What We Tell Ourselves (And Listen To) Is Crucial

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Yesterday, I was reminded by am email sent from a regular reader of my blog about the power of language and the use of certain words when reporting on the current virus crisis. The word ‘isolation’ was especially highlighted and the comment was made that if you suggest to people that they are isolated, that’s how they will feel. While I fully agree that language is important and what we say to ourselves is essential in any stategy to cope with the current crisis, the problem is that people are starting to feel isolated, even if they are at home with family or loved ones. The evidence comes from talking to clients in therapy who are increasingly struggling with the effects of partial or complete lockdown.

For many of these people, the things in life that they normally take for granted are being slowly or completely taken away by the effects of trying to cope with measures employed to combat the virus. The ability to socialise, visit family, to shop without restriction, to sit in a cafe have all been limited. We might say that we can do without all of this for a while and that is true but we are all being asked to change habits that we have had for many years virtually overnight and that is not easy.

We all face weeks at least at home. For some, it will make little difference to their lives, for others a massive change. Despite all the sound advice online about how to cope with this period, it will come down to the individual to find a strategy that works for them. Part of that strategy will be to handle the way we think about what we are doing.

Even in ‘normal” times, our self-talk can run amok with the way we see the world and our place in it. We engage various thinking strategies to berate ourselves, escape and avoid, feel guilty and process shame. This protective thinking is a result of the way we were influenced by and interacted with our caregivers. We listen to it and behave accordingly. Much of the time, this thinking is employed so that we do not have to face our core fears by moving on. During a period like this, adjusting that self-talk to adapt to the situation is crucial. Yesterday, in a session a client said that she is working from home and finishes at 3.30 pm every day. She has a stressfull job and by that time, is ready to relax. Two days last week, she watched Netflix for two hours at a time and immediately felt guilty that she was not doing something more productive like tending to her garden or cleaning the house. The feeling of guilt and self-criticism overwhelmed her and ruined her day leading to her to engage in her default escape methods. I asked her to try to counter those thoughts and reframe them in a healthier way and she stated that at that time, it was what she wanted and needed to do. She concluded that guilt was not the appropriate feeling as she had chosen to watch Netflix rather than do something else.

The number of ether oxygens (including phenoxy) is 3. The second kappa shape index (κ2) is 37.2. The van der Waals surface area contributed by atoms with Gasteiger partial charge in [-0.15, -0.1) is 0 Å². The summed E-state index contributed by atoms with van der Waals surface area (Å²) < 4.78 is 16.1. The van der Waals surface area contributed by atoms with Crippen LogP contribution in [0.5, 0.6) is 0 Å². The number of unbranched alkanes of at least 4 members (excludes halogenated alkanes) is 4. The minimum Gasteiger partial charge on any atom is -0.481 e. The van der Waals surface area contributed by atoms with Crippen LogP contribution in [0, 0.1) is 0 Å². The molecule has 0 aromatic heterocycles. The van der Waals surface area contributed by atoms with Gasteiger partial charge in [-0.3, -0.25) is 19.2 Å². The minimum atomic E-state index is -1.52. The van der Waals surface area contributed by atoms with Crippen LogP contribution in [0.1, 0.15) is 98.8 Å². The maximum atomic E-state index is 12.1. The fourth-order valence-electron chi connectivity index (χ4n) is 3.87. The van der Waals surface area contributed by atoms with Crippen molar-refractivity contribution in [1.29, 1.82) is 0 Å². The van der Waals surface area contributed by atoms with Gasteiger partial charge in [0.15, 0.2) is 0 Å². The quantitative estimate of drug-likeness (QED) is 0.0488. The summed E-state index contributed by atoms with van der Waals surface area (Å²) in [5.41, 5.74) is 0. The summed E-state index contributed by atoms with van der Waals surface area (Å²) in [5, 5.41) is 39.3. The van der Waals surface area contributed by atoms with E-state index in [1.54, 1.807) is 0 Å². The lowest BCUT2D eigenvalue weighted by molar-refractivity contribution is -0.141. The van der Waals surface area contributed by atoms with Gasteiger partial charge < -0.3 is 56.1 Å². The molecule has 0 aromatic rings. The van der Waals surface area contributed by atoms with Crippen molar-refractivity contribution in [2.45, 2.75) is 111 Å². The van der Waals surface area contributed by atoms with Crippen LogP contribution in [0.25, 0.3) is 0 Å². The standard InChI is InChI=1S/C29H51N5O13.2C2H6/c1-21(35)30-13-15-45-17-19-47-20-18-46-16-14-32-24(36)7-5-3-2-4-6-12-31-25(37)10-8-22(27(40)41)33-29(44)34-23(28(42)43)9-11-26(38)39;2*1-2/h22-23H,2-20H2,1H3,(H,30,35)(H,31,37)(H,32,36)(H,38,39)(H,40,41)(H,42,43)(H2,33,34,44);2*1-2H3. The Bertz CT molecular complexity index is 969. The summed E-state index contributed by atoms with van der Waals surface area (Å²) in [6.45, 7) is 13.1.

I have heard this story a number of times recently and it is just the start. While she would not normally watch Netflix for two hour blocks, it was important for her to accept that it can be considered part of her own self-care program. Being conscious of that and accepting that these are difficult times helps.

Additionally, it is also important to heed what and who we listen to. There is enough doom and gloom in the media to fill our minds full of terror for the future. While it is true to say that uncertainty reigns at present, it is also important to keep a sense of reality and perspective as best we can. The measures employed at present are an essential element of confining the virus and showing kindness to ourselves helps.

At a time like this, our minds can either help or hinder our chances of coping well. It will process whatever we feed into it and try endlessly to find a solution, hence our periods of ‘feeling stuck’. These are extraordinary times. Language is important, meditation is important, having a strategy is important, social contact via social media is important but all will pale into insignificance if there is not healthy thinking behind it all.

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Dr. Nicholas Jenner, a therapist, coach, and speaker, has over 20 years of experience in the field of therapy and coaching. His specialty lies in treating codependency, a condition that is often characterized by a compulsive dependence on a partner, friend, or family member for emotional or psychological sustenance. Dr. Jenner's approach to treating codependency involves using Internal Family Systems (IFS) therapy, a treatment method that has gained widespread popularity in recent years. He identifies the underlying causes of codependent behavior by exploring his patients' internal "parts," or their different emotional states, to develop strategies to break free from it. Dr. Jenner has authored numerous works on the topic and offers online therapy services to assist individuals in developing healthy relationships and achieving emotional independence.

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